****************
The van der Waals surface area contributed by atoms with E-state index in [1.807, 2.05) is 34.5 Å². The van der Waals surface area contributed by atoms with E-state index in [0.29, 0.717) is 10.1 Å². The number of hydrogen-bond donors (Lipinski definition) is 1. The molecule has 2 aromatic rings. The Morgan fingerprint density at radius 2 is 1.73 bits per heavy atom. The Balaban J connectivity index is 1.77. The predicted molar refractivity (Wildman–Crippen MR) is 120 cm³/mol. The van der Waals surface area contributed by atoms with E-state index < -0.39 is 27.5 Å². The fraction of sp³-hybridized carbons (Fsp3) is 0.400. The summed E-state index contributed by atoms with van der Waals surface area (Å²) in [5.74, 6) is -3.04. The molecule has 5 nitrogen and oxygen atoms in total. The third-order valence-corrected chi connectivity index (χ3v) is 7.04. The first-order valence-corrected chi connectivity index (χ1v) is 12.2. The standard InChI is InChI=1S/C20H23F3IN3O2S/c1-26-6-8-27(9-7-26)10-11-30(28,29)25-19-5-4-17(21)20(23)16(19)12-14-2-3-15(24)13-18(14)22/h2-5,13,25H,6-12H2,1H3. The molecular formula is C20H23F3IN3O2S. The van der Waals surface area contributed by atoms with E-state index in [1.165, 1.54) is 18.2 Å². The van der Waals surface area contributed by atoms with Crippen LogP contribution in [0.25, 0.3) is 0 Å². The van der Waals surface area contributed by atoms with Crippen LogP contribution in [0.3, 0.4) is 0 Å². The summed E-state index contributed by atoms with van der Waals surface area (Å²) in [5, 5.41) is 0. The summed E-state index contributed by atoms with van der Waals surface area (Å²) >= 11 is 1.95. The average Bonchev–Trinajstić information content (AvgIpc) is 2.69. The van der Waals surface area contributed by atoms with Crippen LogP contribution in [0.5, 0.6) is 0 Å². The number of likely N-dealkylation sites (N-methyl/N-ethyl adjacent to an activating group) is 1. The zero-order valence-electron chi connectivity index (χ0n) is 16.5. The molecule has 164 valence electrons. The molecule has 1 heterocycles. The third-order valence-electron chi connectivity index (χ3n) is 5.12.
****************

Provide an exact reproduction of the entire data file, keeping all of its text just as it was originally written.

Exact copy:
The van der Waals surface area contributed by atoms with E-state index in [1.807, 2.05) is 34.5 Å². The van der Waals surface area contributed by atoms with E-state index in [0.29, 0.717) is 10.1 Å². The number of hydrogen-bond donors (Lipinski definition) is 1. The molecule has 2 aromatic rings. The Morgan fingerprint density at radius 2 is 1.73 bits per heavy atom. The Balaban J connectivity index is 1.77. The predicted molar refractivity (Wildman–Crippen MR) is 120 cm³/mol. The van der Waals surface area contributed by atoms with E-state index < -0.39 is 27.5 Å². The fraction of sp³-hybridized carbons (Fsp3) is 0.400. The summed E-state index contributed by atoms with van der Waals surface area (Å²) in [5.74, 6) is -3.04. The molecule has 5 nitrogen and oxygen atoms in total. The third-order valence-corrected chi connectivity index (χ3v) is 7.04. The first-order valence-corrected chi connectivity index (χ1v) is 12.2. The standard InChI is InChI=1S/C20H23F3IN3O2S/c1-26-6-8-27(9-7-26)10-11-30(28,29)25-19-5-4-17(21)20(23)16(19)12-14-2-3-15(24)13-18(14)22/h2-5,13,25H,6-12H2,1H3. The molecular formula is C20H23F3IN3O2S. The van der Waals surface area contributed by atoms with E-state index in [1.165, 1.54) is 18.2 Å². The van der Waals surface area contributed by atoms with Crippen LogP contribution in [0.25, 0.3) is 0 Å². The van der Waals surface area contributed by atoms with Crippen LogP contribution in [0.3, 0.4) is 0 Å². The summed E-state index contributed by atoms with van der Waals surface area (Å²) in [5, 5.41) is 0. The summed E-state index contributed by atoms with van der Waals surface area (Å²) >= 11 is 1.95. The average Bonchev–Trinajstić information content (AvgIpc) is 2.69. The van der Waals surface area contributed by atoms with Crippen LogP contribution in [0.5, 0.6) is 0 Å². The number of likely N-dealkylation sites (N-methyl/N-ethyl adjacent to an activating group) is 1. The zero-order valence-electron chi connectivity index (χ0n) is 16.5. The molecule has 164 valence electrons. The molecule has 1 heterocycles. The third-order valence-electron chi connectivity index (χ3n) is 5.12.